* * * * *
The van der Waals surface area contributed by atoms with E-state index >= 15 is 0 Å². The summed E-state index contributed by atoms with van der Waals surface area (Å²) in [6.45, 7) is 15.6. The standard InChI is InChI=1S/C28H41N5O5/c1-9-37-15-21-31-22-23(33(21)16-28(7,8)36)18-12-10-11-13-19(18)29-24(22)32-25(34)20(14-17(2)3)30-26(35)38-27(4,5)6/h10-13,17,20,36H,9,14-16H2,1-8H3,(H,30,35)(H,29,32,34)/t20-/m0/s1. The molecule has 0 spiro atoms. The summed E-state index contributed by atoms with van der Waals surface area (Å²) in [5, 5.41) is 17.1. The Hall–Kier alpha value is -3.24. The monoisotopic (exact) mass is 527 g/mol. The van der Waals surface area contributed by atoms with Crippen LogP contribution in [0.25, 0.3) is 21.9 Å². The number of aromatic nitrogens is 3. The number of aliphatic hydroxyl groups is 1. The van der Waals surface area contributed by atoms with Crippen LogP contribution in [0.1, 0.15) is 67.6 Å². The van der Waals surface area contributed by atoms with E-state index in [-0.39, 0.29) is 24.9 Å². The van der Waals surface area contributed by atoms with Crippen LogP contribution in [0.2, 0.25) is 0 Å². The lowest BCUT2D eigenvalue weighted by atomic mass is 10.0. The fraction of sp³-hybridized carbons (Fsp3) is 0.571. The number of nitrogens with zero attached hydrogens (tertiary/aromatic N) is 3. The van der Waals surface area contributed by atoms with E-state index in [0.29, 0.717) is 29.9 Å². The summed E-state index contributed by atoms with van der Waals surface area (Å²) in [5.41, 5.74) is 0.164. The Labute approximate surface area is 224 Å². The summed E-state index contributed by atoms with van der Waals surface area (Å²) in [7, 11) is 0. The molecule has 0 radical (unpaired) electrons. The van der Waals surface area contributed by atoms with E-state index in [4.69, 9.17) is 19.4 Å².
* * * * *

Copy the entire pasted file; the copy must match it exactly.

The van der Waals surface area contributed by atoms with E-state index >= 15 is 0 Å². The summed E-state index contributed by atoms with van der Waals surface area (Å²) in [6.45, 7) is 15.6. The standard InChI is InChI=1S/C28H41N5O5/c1-9-37-15-21-31-22-23(33(21)16-28(7,8)36)18-12-10-11-13-19(18)29-24(22)32-25(34)20(14-17(2)3)30-26(35)38-27(4,5)6/h10-13,17,20,36H,9,14-16H2,1-8H3,(H,30,35)(H,29,32,34)/t20-/m0/s1. The molecule has 0 spiro atoms. The summed E-state index contributed by atoms with van der Waals surface area (Å²) in [5, 5.41) is 17.1. The Hall–Kier alpha value is -3.24. The monoisotopic (exact) mass is 527 g/mol. The van der Waals surface area contributed by atoms with Crippen LogP contribution in [0.25, 0.3) is 21.9 Å². The number of aromatic nitrogens is 3. The number of aliphatic hydroxyl groups is 1. The van der Waals surface area contributed by atoms with Crippen LogP contribution in [0.1, 0.15) is 67.6 Å². The van der Waals surface area contributed by atoms with E-state index in [-0.39, 0.29) is 24.9 Å². The van der Waals surface area contributed by atoms with Crippen LogP contribution in [0.2, 0.25) is 0 Å². The lowest BCUT2D eigenvalue weighted by atomic mass is 10.0. The fraction of sp³-hybridized carbons (Fsp3) is 0.571. The number of nitrogens with zero attached hydrogens (tertiary/aromatic N) is 3. The van der Waals surface area contributed by atoms with E-state index in [0.29, 0.717) is 29.9 Å². The summed E-state index contributed by atoms with van der Waals surface area (Å²) in [5.41, 5.74) is 0.164. The Labute approximate surface area is 224 Å². The summed E-state index contributed by atoms with van der Waals surface area (Å²) in [7, 11) is 0. The molecule has 0 radical (unpaired) electrons. The van der Waals surface area contributed by atoms with E-state index in [4.69, 9.17) is 19.4 Å².